Nutrition Tips

A Healthy Thanksgiving

Thanksgiving dinner is packed with important nutrients. Foods such as squash, sweet potatoes, cranberries, corn and pumpkin are high in fiber, vitamins, phyto-chemicals and antioxidants. Turkey provides a good source of protein, iron and zinc. Even that bowl of white mashed potatoes provides a starch that contains fiber, potassium, and several other vitamins and minerals.

So what’s the bad news? Well, we typically take our Thanksgiving foods and add extra fat and sugar, making a meal that is much harder on our waistline. Here are a few suggestions to make your Thanksgiving a little healthier without compromising taste.


Some Healthy Suggestions
  • Turkey: The skin provides a lot of fat and flavor by itself, without added oil or butter. A herb seasoning can be rubbed under the skin for added flavor. In a food processor, combine 12 cloves of garlic, 3 stems fresh thyme and 2 stems fresh rosemary (leaves only, discard stems), 1/3 cup hazelnuts or peeled chestnuts.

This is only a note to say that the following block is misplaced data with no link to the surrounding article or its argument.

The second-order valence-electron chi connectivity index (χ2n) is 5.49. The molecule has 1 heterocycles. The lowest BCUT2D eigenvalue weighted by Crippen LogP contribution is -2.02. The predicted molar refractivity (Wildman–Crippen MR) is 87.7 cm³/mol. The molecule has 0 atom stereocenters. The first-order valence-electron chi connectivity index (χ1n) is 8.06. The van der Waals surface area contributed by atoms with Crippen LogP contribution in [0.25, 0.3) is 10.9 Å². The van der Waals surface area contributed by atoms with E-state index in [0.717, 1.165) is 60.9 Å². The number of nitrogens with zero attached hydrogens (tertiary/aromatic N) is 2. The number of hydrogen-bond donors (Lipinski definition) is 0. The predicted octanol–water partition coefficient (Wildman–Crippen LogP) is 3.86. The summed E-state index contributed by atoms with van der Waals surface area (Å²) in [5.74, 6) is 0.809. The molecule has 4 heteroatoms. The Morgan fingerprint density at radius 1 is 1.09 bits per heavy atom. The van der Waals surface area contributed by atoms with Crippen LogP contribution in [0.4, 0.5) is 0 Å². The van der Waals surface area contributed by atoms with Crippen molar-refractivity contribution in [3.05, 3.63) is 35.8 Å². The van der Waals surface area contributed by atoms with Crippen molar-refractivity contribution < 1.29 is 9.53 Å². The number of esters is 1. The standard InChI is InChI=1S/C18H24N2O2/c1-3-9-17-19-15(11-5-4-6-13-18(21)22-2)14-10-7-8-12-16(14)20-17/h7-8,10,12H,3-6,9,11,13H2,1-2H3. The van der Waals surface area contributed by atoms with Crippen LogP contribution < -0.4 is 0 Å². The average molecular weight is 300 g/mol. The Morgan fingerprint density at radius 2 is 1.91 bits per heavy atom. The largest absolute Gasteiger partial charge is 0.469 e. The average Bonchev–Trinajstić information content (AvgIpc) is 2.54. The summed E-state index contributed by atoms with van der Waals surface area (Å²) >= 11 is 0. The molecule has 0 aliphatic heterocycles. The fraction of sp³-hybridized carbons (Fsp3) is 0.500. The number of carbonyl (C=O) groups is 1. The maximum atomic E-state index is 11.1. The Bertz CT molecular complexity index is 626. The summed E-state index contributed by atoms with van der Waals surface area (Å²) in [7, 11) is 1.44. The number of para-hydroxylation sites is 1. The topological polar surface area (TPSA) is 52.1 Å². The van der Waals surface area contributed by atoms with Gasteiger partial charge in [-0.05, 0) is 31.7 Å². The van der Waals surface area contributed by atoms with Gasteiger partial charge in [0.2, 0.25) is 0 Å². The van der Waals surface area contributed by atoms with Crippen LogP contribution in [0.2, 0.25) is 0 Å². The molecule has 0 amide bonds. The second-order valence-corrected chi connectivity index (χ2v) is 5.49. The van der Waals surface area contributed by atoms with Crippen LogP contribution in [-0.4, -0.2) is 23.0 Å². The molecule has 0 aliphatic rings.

• Stuffing: Consider using whole wheat bread. Some healthy additives that give tons of flavor are chopped walnuts, raisins, sage, thyme, or sautéed vegetables such as onions, celery, green peppers and mushrooms.
  • Sweet Potatoes: So naturally sweet and delicious without that added high sugar marshmallow topping. They can be cut small, coated with vegetable oil, cinnamon and nutmeg, and roasted at 400 F until crispy. Want to mash them or add more sweetness? Try a dash of orange juice or honey.
  • Cranberry sauce: Make your own from fresh cranberries. From one bag of fresh cranberries, add 1/3 cup pineapple juice, 1/4 cup plain applesauce, 1/4 cup water, 2 tbsp orange juice, 1 tsp orange zest, 1/4 tsp each cinnamon and cloves. Boil until thick.
  • White potatoes: Here is my favorite dressing for potato salad, which can be mashed into potatoes as well. Combine 2 tbsp olive oil, 1 cup chopped red onion, 1 cup white wine vinegar, 1 cup water, 4 tsp mustard, 4 tsp sugar, 1 tbsp salt, and 2 tsp black pepper in a skillet. Bring to a boil, then simmer until reduced by a third. Add 1/2 cup chopped dill and pour over potatoes.
  • Dessert: Well, indulging is ok on the holidays as long as we don’t pig out; however, choices such as pumpkin or pecan pie are nice. Pumpkin pie is high in beta-carotene and pecans are an excellent source of Copper, Vitamin E and Manganese. Enjoy!